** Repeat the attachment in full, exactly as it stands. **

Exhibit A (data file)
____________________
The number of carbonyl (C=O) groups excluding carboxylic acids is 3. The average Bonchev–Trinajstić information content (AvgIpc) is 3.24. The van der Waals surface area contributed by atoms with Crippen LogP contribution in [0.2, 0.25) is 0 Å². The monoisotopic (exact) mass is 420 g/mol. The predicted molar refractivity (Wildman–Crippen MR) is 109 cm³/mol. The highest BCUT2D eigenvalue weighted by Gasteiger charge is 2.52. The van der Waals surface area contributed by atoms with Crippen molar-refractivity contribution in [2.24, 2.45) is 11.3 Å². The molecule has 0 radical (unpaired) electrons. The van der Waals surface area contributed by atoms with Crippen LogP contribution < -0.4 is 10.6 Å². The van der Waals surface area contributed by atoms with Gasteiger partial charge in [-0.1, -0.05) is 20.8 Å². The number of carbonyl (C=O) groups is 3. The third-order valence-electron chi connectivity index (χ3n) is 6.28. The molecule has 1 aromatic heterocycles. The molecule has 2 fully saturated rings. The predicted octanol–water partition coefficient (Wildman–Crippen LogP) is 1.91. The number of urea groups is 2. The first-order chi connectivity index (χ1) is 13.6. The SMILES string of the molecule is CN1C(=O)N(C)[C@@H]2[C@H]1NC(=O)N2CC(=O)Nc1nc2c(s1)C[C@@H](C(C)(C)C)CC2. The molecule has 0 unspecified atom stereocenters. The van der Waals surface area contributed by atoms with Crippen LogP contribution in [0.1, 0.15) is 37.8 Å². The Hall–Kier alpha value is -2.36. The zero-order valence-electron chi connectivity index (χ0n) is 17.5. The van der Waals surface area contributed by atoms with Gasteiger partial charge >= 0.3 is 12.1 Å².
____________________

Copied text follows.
The number of carbonyl (C=O) groups excluding carboxylic acids is 3. The average Bonchev–Trinajstić information content (AvgIpc) is 3.24. The van der Waals surface area contributed by atoms with Crippen LogP contribution in [0.2, 0.25) is 0 Å². The monoisotopic (exact) mass is 420 g/mol. The predicted molar refractivity (Wildman–Crippen MR) is 109 cm³/mol. The highest BCUT2D eigenvalue weighted by Gasteiger charge is 2.52. The van der Waals surface area contributed by atoms with Crippen molar-refractivity contribution in [2.24, 2.45) is 11.3 Å². The molecule has 0 radical (unpaired) electrons. The van der Waals surface area contributed by atoms with Crippen LogP contribution < -0.4 is 10.6 Å². The van der Waals surface area contributed by atoms with Gasteiger partial charge in [-0.1, -0.05) is 20.8 Å². The number of carbonyl (C=O) groups is 3. The third-order valence-electron chi connectivity index (χ3n) is 6.28. The molecule has 1 aromatic heterocycles. The molecule has 2 fully saturated rings. The predicted octanol–water partition coefficient (Wildman–Crippen LogP) is 1.91. The number of urea groups is 2. The first-order chi connectivity index (χ1) is 13.6. The SMILES string of the molecule is CN1C(=O)N(C)[C@@H]2[C@H]1NC(=O)N2CC(=O)Nc1nc2c(s1)C[C@@H](C(C)(C)C)CC2. The molecule has 0 unspecified atom stereocenters. The van der Waals surface area contributed by atoms with Crippen LogP contribution in [0.1, 0.15) is 37.8 Å². The Hall–Kier alpha value is -2.36. The zero-order valence-electron chi connectivity index (χ0n) is 17.5. The van der Waals surface area contributed by atoms with Gasteiger partial charge >= 0.3 is 12.1 Å².